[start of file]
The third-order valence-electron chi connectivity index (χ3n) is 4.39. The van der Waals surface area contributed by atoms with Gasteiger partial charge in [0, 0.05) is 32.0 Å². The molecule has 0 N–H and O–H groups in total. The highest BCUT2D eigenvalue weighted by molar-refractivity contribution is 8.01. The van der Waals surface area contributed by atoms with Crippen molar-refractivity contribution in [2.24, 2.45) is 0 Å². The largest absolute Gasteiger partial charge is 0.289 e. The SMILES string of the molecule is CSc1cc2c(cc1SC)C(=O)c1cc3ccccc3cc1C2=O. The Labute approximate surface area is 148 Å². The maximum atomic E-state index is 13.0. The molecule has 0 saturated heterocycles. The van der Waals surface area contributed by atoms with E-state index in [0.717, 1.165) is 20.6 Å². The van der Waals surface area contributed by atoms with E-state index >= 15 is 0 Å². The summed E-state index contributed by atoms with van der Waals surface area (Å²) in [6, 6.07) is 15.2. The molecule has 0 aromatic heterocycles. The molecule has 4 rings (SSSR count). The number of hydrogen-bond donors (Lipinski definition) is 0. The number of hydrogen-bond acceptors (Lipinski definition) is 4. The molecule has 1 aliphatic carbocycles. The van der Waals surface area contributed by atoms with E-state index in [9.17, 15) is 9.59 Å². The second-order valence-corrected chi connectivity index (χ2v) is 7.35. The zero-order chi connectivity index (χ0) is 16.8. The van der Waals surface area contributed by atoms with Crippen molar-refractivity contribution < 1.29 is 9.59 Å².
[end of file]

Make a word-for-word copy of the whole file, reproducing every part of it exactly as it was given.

The third-order valence-electron chi connectivity index (χ3n) is 4.39. The van der Waals surface area contributed by atoms with Gasteiger partial charge in [0, 0.05) is 32.0 Å². The molecule has 0 N–H and O–H groups in total. The highest BCUT2D eigenvalue weighted by molar-refractivity contribution is 8.01. The van der Waals surface area contributed by atoms with Crippen molar-refractivity contribution in [2.24, 2.45) is 0 Å². The largest absolute Gasteiger partial charge is 0.289 e. The SMILES string of the molecule is CSc1cc2c(cc1SC)C(=O)c1cc3ccccc3cc1C2=O. The Labute approximate surface area is 148 Å². The maximum atomic E-state index is 13.0. The molecule has 0 saturated heterocycles. The van der Waals surface area contributed by atoms with E-state index in [0.717, 1.165) is 20.6 Å². The van der Waals surface area contributed by atoms with E-state index >= 15 is 0 Å². The summed E-state index contributed by atoms with van der Waals surface area (Å²) in [6, 6.07) is 15.2. The molecule has 0 aromatic heterocycles. The molecule has 4 rings (SSSR count). The number of hydrogen-bond donors (Lipinski definition) is 0. The number of hydrogen-bond acceptors (Lipinski definition) is 4. The molecule has 1 aliphatic carbocycles. The van der Waals surface area contributed by atoms with E-state index in [9.17, 15) is 9.59 Å². The second-order valence-corrected chi connectivity index (χ2v) is 7.35. The zero-order chi connectivity index (χ0) is 16.8. The van der Waals surface area contributed by atoms with Crippen molar-refractivity contribution < 1.29 is 9.59 Å².